Mr Benjamin Ferencz’s message
Chief Prosecutor for the United States Army at the Nuremberg trial

09/30/2016

Seminar "70 years after Nuremberg. Judging crime against humanity"


Download the speech

In June, 1943, as a soldier in the U.S. Army, I landed on the beaches of Normandy. I saw disabled U.S. tanks mired in the sand and dead soldiers floating in the seaDespite incredible destruction the joy and gratitude of the liberated French population was unforgettable. As the German Army was gradually beaten back we liberated the Nazi concentration camps. My assignment was to gather evidence of the atrocities I witnessed : Starving inmates, including French political prisoners who were being worked to death. I had peered into hellWhen the war was over I was awarded five battle stars for not having been killed or woundedHowever, not all wounds are visible. The inevitable horror of warfare became indelibly ingrained on my mind.

 

As the International Military Tribunal (IMT) was drawing to a close in Nuremberg in 1946, the United States decided to conduct twelve subsequent proceedings to reveal the basic roots of Nazi bestialityGeneral Telford Taylor was designated as Chief Counsel for the subsequent proceedingsHe persuaded me to return to Germany as a member of his staff. We uncovered, in Berlin, the top secret reports from the eastern front. Special murder squads called Einsatzgruppen were directed to kill all Jews and Gypsies. I tabulated over a million men, women, and children slaughtered simply because they did not share the race, religion, or ideology of their executionersTaylor appointed me as Chief Prosecutor in what was the biggest murder trial in human history.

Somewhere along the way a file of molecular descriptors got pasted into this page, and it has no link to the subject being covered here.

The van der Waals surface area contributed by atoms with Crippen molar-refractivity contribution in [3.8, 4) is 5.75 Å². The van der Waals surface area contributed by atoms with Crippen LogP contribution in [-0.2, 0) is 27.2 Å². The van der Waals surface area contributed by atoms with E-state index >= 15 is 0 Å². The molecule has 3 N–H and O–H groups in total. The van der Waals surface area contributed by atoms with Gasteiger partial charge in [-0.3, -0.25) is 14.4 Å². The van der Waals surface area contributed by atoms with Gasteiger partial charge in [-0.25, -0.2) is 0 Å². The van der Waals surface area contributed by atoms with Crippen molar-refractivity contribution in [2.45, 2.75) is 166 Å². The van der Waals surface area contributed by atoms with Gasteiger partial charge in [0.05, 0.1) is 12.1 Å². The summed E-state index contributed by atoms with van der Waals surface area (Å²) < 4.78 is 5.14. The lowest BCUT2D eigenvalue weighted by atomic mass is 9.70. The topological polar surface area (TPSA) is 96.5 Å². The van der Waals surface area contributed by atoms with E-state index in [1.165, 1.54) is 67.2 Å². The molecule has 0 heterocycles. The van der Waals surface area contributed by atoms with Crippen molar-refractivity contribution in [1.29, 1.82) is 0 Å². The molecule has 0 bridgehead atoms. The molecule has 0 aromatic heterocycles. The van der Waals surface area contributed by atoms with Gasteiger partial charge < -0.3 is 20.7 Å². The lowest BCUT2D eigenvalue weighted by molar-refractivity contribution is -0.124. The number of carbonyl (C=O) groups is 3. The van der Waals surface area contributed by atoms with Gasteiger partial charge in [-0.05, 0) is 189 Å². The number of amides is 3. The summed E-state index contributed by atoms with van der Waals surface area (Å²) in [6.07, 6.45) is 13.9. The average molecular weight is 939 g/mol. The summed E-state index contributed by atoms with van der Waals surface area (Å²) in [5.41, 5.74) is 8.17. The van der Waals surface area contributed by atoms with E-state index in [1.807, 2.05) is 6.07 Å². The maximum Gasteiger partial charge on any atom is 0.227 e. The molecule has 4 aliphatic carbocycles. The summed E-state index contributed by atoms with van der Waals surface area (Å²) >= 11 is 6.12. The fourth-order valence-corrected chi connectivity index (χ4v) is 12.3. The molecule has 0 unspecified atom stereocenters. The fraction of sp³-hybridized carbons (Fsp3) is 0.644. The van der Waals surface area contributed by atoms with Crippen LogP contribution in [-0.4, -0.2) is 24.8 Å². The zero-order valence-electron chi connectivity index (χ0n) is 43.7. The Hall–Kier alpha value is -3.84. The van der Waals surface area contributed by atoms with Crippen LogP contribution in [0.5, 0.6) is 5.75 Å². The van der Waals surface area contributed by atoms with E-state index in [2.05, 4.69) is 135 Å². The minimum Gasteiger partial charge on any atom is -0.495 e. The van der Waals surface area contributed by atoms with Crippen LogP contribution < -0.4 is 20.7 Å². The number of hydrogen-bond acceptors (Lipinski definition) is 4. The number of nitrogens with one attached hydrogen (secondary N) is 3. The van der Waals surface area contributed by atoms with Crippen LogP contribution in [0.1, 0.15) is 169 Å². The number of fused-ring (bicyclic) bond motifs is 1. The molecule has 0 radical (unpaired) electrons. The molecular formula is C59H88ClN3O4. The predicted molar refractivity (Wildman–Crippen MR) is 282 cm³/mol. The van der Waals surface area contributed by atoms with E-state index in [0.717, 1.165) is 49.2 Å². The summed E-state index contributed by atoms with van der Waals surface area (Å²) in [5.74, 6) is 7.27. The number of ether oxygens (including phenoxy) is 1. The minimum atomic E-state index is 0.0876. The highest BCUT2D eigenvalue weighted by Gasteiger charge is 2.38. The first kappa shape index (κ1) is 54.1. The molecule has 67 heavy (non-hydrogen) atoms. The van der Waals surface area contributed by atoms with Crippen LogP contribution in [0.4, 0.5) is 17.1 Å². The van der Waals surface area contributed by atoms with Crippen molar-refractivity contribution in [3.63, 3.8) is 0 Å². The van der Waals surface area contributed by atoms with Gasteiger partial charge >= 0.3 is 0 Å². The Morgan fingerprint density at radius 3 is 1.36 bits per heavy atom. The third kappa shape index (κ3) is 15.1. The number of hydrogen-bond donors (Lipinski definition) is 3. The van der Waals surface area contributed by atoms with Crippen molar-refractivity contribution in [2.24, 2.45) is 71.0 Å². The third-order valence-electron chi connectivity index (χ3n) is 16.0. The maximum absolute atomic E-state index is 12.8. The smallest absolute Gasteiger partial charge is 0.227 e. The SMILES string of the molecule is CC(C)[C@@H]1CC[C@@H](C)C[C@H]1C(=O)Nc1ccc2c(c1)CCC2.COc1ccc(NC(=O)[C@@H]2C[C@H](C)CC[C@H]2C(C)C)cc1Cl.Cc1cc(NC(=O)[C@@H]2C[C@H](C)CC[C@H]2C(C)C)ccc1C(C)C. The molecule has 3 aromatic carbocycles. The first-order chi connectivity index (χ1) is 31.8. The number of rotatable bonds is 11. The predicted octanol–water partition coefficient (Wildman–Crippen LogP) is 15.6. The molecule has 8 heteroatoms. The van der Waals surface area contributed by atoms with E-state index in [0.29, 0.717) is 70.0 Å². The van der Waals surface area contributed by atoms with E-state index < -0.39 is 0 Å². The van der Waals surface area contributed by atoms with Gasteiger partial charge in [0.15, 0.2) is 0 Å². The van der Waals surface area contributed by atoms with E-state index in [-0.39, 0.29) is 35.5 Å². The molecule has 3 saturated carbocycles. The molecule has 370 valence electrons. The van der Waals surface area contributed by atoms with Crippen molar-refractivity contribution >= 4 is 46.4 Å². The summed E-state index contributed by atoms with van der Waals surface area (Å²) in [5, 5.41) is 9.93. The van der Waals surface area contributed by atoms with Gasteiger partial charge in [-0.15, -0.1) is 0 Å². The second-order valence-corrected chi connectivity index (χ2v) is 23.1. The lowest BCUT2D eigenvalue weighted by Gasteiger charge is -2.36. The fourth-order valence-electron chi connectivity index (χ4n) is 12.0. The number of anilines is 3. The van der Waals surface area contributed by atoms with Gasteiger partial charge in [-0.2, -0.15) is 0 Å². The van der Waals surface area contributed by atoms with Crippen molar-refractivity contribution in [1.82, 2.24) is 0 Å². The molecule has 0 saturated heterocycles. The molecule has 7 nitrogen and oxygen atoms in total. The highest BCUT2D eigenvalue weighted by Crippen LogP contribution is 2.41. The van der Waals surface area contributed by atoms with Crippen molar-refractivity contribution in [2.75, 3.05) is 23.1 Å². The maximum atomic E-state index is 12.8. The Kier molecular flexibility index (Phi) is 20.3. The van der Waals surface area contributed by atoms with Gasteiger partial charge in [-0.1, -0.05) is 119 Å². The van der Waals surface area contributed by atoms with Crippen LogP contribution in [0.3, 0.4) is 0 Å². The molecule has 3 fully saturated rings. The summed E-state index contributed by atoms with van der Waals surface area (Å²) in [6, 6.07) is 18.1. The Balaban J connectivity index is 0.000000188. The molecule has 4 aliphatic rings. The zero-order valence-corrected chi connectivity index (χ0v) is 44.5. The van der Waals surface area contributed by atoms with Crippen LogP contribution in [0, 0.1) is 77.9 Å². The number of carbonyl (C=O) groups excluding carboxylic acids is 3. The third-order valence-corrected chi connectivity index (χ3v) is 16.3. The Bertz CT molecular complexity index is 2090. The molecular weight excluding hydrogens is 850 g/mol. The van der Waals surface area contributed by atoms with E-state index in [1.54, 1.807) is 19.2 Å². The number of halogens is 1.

The defendants were accused of crimes against humanity as “part of a systematic program of genocide.” Rafael Lemkin, who had invented the term “genocide,” persuaded me that “genocide” epitomized the essence of the Nazi extermination plans. The judges convicted all 22 defendants and 13 were sentenced to deathThe judges recognized that the charge of genocide was based on morality and should be prosecuted even though it was “an innovation in the empire of the law.” I was then 27 years old and it was my first case. I am now in my 97th year and I have never ceased trying to create a more humane world governed by the rule of law.

 

The evolution of International Criminal Law has been a slow and tedious processWe have come a long way since Fyodor Martens persuaded nations at the Peace Conference in The Hague in 1899, that all people remain under the protection of international law, “the laws of humanity, and the requirements of the public conscience.” Many Nobel Prize winners, including Leon Bourgeois from France, Elihu Root from the United States, and countless other distinguished scholars have recognized that there must be new approaches to solve new problems by upholding the principles of humanity and civilizationThe inability to respect these principles in action whenever political leaders felt their values were being threatened has led us to the conflicts we still witness throughout the world.